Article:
Static Point

Static Point is a granite dome of amazing quality. Large sweeps of rock soar upward with nary a crack in site, and much of it is nearly completely devoid of features. Fortunately for the climber, it isn’t too steep either; the climbs on Static Point rarely exceed 45 degrees. Most routes are friction climbs in the 5.9-5.10 range, stretching up to seven pitches long.

The area was first developed in the early 1980’s. There is a popular story about how it was first “discovered” by airplane. Although the climbers most active in the early days indeed first saw the crags from an airplane, somebody else beat them to it and put up a couple of routes first. As with many areas in Washington, a logging road first brought climbers to the area.

Static Point is located in a relatively remote side valley near Snohomish County’s Spada Lake Reservoir. The PUD operates the area jointly with the DNR and the Forest Service and road is often gated several miles from the trail head during the Winter. Overnight camping is prohibited near the lake shore.

Roads in the valley immediately below Static Point were largely decommissioned in the late 1990s. The spur road leading to the “trail head” is now growing back over with alders. Currently, a walk of about 45 minutes to an hour is required to reach the cliff.

While there have been no noted environmental concerns or other problems associated with climbing activities at Static Point, there may be changes looming. DNR land managers propose to decommission the road at Olney Pass, back where it enters the watershed about three or four miles short of the present trail head.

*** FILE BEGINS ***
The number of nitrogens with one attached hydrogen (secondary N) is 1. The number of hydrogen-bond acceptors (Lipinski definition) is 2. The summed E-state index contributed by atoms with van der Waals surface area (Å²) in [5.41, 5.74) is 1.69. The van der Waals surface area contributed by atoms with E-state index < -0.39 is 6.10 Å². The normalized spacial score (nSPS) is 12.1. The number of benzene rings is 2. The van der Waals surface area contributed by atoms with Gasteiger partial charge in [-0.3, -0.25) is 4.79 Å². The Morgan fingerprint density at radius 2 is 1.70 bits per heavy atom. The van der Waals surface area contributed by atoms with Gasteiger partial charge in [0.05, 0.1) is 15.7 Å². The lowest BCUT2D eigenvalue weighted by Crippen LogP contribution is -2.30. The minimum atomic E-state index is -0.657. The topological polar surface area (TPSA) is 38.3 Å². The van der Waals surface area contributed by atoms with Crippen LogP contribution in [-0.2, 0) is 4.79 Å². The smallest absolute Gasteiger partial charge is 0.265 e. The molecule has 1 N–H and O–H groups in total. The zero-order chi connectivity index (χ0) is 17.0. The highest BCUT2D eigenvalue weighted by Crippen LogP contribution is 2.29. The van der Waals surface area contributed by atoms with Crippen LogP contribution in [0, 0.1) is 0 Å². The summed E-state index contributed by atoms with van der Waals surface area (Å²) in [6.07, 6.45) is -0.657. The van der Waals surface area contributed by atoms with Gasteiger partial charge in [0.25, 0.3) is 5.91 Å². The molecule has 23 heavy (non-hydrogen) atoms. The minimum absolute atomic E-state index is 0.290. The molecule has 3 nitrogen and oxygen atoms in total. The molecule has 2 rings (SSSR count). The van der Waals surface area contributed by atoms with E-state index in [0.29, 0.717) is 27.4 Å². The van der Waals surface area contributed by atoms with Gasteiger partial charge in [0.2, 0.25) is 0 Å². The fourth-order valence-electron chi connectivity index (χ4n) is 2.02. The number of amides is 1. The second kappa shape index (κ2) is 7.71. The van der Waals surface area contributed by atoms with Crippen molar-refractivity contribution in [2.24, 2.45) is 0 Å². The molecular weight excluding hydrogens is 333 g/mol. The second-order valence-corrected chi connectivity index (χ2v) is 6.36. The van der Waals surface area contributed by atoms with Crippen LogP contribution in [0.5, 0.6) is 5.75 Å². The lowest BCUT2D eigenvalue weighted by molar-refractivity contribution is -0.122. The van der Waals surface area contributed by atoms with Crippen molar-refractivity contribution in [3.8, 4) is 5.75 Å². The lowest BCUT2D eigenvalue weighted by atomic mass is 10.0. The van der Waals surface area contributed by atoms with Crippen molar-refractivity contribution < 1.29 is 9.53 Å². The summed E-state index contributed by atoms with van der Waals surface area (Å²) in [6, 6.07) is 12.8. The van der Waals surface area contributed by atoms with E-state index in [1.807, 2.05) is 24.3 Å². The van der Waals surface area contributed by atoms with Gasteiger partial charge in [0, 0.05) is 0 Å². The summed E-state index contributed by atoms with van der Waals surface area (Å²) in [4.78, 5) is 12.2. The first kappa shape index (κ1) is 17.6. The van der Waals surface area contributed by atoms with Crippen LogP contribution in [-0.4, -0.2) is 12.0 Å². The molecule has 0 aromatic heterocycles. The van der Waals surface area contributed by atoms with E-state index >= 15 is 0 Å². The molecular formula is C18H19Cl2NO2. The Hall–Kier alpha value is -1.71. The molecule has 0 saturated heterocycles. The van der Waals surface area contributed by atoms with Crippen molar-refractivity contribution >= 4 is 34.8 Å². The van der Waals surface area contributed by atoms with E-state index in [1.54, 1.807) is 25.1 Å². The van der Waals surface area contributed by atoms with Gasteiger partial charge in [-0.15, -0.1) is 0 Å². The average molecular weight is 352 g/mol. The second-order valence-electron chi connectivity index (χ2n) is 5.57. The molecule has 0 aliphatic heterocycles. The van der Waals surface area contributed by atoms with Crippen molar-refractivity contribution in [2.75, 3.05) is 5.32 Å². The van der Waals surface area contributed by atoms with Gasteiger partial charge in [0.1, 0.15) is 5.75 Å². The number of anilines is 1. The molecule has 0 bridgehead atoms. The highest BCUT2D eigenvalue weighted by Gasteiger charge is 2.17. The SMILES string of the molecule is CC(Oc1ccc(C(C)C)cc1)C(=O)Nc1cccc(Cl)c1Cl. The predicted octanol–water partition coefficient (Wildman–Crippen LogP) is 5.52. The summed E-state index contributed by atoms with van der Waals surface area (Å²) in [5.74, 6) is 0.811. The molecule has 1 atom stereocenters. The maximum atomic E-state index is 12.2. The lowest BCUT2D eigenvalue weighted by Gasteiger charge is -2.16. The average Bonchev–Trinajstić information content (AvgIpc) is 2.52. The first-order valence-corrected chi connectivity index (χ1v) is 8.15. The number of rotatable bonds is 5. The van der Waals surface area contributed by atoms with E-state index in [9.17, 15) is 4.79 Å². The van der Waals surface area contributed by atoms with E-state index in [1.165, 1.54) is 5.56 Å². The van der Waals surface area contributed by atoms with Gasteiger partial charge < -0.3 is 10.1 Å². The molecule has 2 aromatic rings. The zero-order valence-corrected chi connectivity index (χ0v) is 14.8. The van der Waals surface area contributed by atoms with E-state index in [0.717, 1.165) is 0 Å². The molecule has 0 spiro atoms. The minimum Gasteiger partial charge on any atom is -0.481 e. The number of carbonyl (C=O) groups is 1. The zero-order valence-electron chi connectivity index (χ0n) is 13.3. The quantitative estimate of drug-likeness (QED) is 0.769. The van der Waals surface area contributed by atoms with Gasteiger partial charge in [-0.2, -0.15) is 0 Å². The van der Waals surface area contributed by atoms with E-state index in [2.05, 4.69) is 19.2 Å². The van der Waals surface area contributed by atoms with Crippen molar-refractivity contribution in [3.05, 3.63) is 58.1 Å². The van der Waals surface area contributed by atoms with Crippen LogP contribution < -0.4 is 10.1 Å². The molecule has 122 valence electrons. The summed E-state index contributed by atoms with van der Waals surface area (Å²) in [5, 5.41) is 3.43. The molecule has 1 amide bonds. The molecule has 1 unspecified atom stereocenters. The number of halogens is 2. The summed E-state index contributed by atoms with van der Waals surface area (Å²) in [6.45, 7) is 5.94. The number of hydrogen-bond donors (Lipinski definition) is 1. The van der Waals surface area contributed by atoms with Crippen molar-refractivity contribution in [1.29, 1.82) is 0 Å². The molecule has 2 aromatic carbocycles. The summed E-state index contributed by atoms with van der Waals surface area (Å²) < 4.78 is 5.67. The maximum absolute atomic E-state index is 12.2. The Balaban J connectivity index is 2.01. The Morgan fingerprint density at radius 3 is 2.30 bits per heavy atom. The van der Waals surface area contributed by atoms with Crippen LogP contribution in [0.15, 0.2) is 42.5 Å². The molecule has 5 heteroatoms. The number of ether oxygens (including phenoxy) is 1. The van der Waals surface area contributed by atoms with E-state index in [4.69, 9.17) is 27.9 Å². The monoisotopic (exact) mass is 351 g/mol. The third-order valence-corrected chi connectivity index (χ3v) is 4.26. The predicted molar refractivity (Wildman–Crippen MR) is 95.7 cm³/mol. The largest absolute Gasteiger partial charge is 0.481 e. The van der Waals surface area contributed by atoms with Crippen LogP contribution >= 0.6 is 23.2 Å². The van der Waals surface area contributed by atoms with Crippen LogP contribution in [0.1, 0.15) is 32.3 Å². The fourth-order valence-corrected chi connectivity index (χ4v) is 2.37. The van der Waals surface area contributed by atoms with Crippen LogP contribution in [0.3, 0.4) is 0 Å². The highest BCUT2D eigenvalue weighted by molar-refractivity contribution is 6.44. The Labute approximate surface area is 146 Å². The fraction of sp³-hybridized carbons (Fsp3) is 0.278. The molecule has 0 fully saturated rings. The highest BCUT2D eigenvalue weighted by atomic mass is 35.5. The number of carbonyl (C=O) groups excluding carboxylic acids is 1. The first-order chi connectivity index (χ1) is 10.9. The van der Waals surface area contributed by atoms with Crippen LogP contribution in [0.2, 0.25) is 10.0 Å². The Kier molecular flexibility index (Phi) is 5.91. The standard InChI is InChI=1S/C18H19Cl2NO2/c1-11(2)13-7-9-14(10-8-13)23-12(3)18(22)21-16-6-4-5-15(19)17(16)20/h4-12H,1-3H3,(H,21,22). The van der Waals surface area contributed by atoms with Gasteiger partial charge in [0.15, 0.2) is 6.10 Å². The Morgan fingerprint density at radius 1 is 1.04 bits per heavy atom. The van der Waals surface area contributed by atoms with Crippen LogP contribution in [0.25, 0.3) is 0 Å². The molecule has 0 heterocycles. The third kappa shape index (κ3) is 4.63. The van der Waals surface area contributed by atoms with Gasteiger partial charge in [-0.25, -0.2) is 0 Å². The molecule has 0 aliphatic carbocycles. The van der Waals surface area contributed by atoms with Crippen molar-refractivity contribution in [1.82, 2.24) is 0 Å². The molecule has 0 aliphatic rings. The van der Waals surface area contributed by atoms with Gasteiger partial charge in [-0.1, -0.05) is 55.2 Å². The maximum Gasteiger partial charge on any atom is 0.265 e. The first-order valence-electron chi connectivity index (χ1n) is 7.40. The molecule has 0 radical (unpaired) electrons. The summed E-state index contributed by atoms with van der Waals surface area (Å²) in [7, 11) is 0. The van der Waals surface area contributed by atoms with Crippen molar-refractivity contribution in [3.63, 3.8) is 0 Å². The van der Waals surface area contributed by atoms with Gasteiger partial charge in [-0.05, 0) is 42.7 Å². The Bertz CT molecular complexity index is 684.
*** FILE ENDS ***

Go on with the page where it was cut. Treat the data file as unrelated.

Ownership/Management:
Static Point is on land managed by the Department of Natural Resources of the State of Washington. Access is via roads operated and maintained by Snohomish County (from Highway 2 as far as until Olney Pass), and jointly with the the Forest Service, Department of Natural Resources, and the Snohomish PUD (beyond Olney Pass). The PUD operates nearby Spada Reservoir in partnership with the City of Everett.

Current status:
As of November 2016 the main Olney Pass road is open beyond the turn off for Static Point but the PUD has decommissioned that side road heading into the South Fork of the Sultan River.

Access considerations:
Access to the crag passes through a restricted area managed for watershed protection (Spada Lake Reservoir is the water supply for the City of Everett). Signs indicate that no overnight stays are allowed, but we’ve recently learned overnight stays ARE allowed outside a relatively narrow area right around the lake.

Climbers are asked to sign in as they enter the area, where there is a kiosk and bathroom along side the main access road about 13 miles from Highway 2. We urge climbers to sign in to help document climbers’ use of the area.

Maintained access expected:
Current management planning efforts are underway but the prior plan to decommission the main access road shortly beyond Olney Pass appears to be abandoned. The “South Shore road” will be maintained to a boat ramp beyond the access for climbers headed to Static Point.
disclosed in recent discussion related to the re-licensing of the nearby Spada Reservoir. FERC Re-licensing Process

Other resources:
Weather forecast

WCC Area Contact:
Mark Hanna.

Static Point

Smoker, on OnLine, 5.10a, Static Point.
Photo by Jay Brazier.

2018-04-20T16:26:04+00:00